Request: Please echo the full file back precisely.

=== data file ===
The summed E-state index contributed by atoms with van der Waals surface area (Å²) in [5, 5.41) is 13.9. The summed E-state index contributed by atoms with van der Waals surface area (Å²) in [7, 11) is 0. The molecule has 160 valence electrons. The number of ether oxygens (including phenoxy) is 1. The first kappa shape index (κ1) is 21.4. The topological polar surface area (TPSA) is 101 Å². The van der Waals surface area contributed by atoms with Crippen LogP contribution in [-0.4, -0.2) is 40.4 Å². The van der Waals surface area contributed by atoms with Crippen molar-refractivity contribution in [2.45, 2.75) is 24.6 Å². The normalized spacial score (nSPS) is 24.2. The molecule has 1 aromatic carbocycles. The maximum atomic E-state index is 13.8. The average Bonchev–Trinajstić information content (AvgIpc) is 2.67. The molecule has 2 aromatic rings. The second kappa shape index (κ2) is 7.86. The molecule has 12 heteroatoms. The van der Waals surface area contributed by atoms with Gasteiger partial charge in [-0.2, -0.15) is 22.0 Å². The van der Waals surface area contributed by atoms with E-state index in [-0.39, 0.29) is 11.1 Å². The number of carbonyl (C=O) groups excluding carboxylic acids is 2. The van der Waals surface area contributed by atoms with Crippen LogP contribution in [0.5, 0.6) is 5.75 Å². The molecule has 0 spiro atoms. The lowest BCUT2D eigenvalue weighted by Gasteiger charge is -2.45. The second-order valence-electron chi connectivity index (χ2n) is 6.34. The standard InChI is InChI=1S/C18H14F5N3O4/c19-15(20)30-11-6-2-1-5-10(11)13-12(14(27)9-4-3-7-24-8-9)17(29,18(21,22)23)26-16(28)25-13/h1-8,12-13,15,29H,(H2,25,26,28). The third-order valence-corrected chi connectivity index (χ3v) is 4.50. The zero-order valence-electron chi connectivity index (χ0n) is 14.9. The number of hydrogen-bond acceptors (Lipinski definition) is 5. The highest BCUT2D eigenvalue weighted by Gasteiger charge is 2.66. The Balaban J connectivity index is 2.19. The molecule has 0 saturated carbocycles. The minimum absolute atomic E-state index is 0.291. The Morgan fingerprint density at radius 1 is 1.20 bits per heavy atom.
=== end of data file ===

The summed E-state index contributed by atoms with van der Waals surface area (Å²) in [5, 5.41) is 13.9. The summed E-state index contributed by atoms with van der Waals surface area (Å²) in [7, 11) is 0. The molecule has 160 valence electrons. The number of ether oxygens (including phenoxy) is 1. The first kappa shape index (κ1) is 21.4. The topological polar surface area (TPSA) is 101 Å². The van der Waals surface area contributed by atoms with Crippen LogP contribution in [-0.4, -0.2) is 40.4 Å². The van der Waals surface area contributed by atoms with Crippen molar-refractivity contribution in [2.45, 2.75) is 24.6 Å². The normalized spacial score (nSPS) is 24.2. The molecule has 1 aromatic carbocycles. The maximum atomic E-state index is 13.8. The average Bonchev–Trinajstić information content (AvgIpc) is 2.67. The molecule has 2 aromatic rings. The second kappa shape index (κ2) is 7.86. The molecule has 12 heteroatoms. The van der Waals surface area contributed by atoms with Gasteiger partial charge in [-0.2, -0.15) is 22.0 Å². The van der Waals surface area contributed by atoms with E-state index in [-0.39, 0.29) is 11.1 Å². The number of carbonyl (C=O) groups excluding carboxylic acids is 2. The van der Waals surface area contributed by atoms with Crippen LogP contribution in [0.5, 0.6) is 5.75 Å². The molecule has 0 spiro atoms. The lowest BCUT2D eigenvalue weighted by Gasteiger charge is -2.45. The second-order valence-electron chi connectivity index (χ2n) is 6.34. The standard InChI is InChI=1S/C18H14F5N3O4/c19-15(20)30-11-6-2-1-5-10(11)13-12(14(27)9-4-3-7-24-8-9)17(29,18(21,22)23)26-16(28)25-13/h1-8,12-13,15,29H,(H2,25,26,28). The third-order valence-corrected chi connectivity index (χ3v) is 4.50. The zero-order valence-electron chi connectivity index (χ0n) is 14.9. The number of hydrogen-bond acceptors (Lipinski definition) is 5. The highest BCUT2D eigenvalue weighted by Gasteiger charge is 2.66. The Balaban J connectivity index is 2.19. The molecule has 0 saturated carbocycles. The minimum absolute atomic E-state index is 0.291. The Morgan fingerprint density at radius 1 is 1.20 bits per heavy atom.